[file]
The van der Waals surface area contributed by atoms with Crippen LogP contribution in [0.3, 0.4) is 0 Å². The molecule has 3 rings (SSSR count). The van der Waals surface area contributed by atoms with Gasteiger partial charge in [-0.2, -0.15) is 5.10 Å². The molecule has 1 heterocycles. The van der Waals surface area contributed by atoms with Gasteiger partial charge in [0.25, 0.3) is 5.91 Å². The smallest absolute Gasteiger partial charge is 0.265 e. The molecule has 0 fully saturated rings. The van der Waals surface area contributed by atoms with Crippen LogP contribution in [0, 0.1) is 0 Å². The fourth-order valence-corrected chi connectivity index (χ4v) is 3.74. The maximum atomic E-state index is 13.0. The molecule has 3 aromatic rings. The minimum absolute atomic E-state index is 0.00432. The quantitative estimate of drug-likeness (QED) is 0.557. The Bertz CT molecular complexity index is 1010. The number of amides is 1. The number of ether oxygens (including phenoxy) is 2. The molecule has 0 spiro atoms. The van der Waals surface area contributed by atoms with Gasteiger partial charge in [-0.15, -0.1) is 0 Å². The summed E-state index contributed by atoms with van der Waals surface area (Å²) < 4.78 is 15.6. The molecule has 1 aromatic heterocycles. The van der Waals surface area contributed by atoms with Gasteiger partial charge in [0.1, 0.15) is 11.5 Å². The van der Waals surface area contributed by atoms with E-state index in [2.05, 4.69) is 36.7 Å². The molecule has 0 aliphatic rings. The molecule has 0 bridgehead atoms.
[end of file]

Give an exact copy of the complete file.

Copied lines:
The van der Waals surface area contributed by atoms with Crippen LogP contribution in [0.3, 0.4) is 0 Å². The molecule has 3 rings (SSSR count). The van der Waals surface area contributed by atoms with Gasteiger partial charge in [-0.2, -0.15) is 5.10 Å². The molecule has 1 heterocycles. The van der Waals surface area contributed by atoms with Gasteiger partial charge in [0.25, 0.3) is 5.91 Å². The smallest absolute Gasteiger partial charge is 0.265 e. The molecule has 0 fully saturated rings. The van der Waals surface area contributed by atoms with Crippen LogP contribution in [0, 0.1) is 0 Å². The fourth-order valence-corrected chi connectivity index (χ4v) is 3.74. The maximum atomic E-state index is 13.0. The molecule has 3 aromatic rings. The minimum absolute atomic E-state index is 0.00432. The quantitative estimate of drug-likeness (QED) is 0.557. The Bertz CT molecular complexity index is 1010. The number of amides is 1. The number of ether oxygens (including phenoxy) is 2. The molecule has 0 spiro atoms. The van der Waals surface area contributed by atoms with Gasteiger partial charge in [-0.15, -0.1) is 0 Å². The summed E-state index contributed by atoms with van der Waals surface area (Å²) < 4.78 is 15.6. The molecule has 1 aromatic heterocycles. The van der Waals surface area contributed by atoms with Gasteiger partial charge in [0.1, 0.15) is 11.5 Å². The van der Waals surface area contributed by atoms with E-state index in [2.05, 4.69) is 36.7 Å². The molecule has 0 aliphatic rings. The molecule has 0 bridgehead atoms.